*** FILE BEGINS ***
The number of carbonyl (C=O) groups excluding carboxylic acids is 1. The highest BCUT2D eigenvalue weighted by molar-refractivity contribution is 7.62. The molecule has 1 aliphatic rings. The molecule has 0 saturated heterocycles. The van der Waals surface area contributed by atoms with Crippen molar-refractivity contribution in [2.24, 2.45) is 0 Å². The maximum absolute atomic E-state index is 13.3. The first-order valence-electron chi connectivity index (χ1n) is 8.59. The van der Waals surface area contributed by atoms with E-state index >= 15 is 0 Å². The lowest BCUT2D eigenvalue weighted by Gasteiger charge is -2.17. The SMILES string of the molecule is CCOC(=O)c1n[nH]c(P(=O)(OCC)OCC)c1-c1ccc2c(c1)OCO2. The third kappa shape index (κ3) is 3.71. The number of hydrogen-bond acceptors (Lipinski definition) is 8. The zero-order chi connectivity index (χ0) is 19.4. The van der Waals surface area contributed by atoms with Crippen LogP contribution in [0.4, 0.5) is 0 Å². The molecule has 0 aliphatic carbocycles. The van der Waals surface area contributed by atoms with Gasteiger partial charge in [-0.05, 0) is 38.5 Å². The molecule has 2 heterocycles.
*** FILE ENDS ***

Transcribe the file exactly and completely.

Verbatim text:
The number of carbonyl (C=O) groups excluding carboxylic acids is 1. The highest BCUT2D eigenvalue weighted by molar-refractivity contribution is 7.62. The molecule has 1 aliphatic rings. The molecule has 0 saturated heterocycles. The van der Waals surface area contributed by atoms with Crippen molar-refractivity contribution in [2.24, 2.45) is 0 Å². The maximum absolute atomic E-state index is 13.3. The first-order valence-electron chi connectivity index (χ1n) is 8.59. The van der Waals surface area contributed by atoms with E-state index >= 15 is 0 Å². The lowest BCUT2D eigenvalue weighted by Gasteiger charge is -2.17. The SMILES string of the molecule is CCOC(=O)c1n[nH]c(P(=O)(OCC)OCC)c1-c1ccc2c(c1)OCO2. The third kappa shape index (κ3) is 3.71. The number of hydrogen-bond acceptors (Lipinski definition) is 8. The zero-order chi connectivity index (χ0) is 19.4. The van der Waals surface area contributed by atoms with Crippen LogP contribution in [0.4, 0.5) is 0 Å². The molecule has 0 aliphatic carbocycles. The van der Waals surface area contributed by atoms with Gasteiger partial charge in [-0.05, 0) is 38.5 Å². The molecule has 2 heterocycles.